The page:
# Does red-line curve denotes better result in a graph? [closed]

In a colloquium, an eminent senior professor showed a graph from a peer-reviewed journal (published by some other group). The graph contained three curves:

1. black dots (blurred)
2. black line (blurred)
3. red line (thick and bright)

All these curves in the graph reports the same property (obtained with different methods).

When talking about the graph, the speaker mentioned, "Since the authors thought that this data (by pointing the red line) is most important, they have used red line"

My question is, is there such practice of using red-line to highlight good results in research articles?

Note: I ask this question because, in Origin Software, the first and second curve are, by default, black and red. If those colors are used, it may given an impression that the red line graph is the better result (compared to black line graph).

## closed as off-topic by Herman Toothrot, user3209815, Coder, E.P., BuzzOct 17 '17 at 15:03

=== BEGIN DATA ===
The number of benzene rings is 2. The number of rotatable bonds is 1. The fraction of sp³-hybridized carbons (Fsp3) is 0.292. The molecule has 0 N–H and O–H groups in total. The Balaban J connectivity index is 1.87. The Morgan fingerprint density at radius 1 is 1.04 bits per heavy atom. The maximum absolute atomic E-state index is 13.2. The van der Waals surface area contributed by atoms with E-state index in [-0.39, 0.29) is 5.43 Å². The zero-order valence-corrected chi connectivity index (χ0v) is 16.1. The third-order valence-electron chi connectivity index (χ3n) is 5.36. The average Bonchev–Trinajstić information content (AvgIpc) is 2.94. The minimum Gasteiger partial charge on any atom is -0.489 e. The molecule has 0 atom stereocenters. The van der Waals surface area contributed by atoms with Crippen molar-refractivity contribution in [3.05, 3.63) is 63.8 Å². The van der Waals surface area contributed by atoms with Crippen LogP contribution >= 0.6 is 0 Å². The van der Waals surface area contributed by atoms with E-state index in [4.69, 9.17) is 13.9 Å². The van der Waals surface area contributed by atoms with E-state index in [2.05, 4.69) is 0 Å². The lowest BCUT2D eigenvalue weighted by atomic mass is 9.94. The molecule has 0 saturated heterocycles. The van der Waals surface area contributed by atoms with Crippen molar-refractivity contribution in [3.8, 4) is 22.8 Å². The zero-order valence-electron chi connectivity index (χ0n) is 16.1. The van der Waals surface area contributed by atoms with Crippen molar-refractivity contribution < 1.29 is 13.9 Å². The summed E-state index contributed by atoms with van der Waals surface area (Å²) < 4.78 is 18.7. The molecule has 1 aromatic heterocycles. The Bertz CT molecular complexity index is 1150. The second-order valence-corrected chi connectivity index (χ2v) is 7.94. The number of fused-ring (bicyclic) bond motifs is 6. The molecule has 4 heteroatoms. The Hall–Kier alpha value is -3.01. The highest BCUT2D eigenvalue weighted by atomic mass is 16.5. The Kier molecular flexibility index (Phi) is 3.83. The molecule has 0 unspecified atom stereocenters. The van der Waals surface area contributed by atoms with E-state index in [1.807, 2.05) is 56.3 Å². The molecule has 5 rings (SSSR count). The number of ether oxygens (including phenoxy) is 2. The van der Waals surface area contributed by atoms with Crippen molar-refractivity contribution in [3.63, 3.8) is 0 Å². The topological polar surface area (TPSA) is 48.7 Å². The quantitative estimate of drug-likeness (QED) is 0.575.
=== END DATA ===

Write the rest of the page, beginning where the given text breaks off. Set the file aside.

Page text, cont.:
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• why is this related to academia? – Herman Toothrot Oct 17 '17 at 12:18
• It's simply unrelated, doesn't matter that similar questions were asked before, why not ask in statsexchange? So if this plot is shown outside academia it would use a different color? – Herman Toothrot Oct 17 '17 at 12:36
• The question is related to the research practices. Thus, I believe that this question is suitable only in Academia SE. – phenomenon Oct 17 '17 at 12:57
• I think this was a joke. The black dots are data points. The black fuzzy line is a confidence interval, and the red line is the line of best fit. – Dawn Oct 17 '17 at 12:58
• Well, it makes sense that the data that the authors would like to highlight is in brighter colour. If the 3 lines were just 3 colors (red blue green), then I would not assume that the red is more important, but if all data is in blurred black color but 1, then obviously that 1 is meant to be highlighted, right? – Ander Biguri Oct 17 '17 at 13:39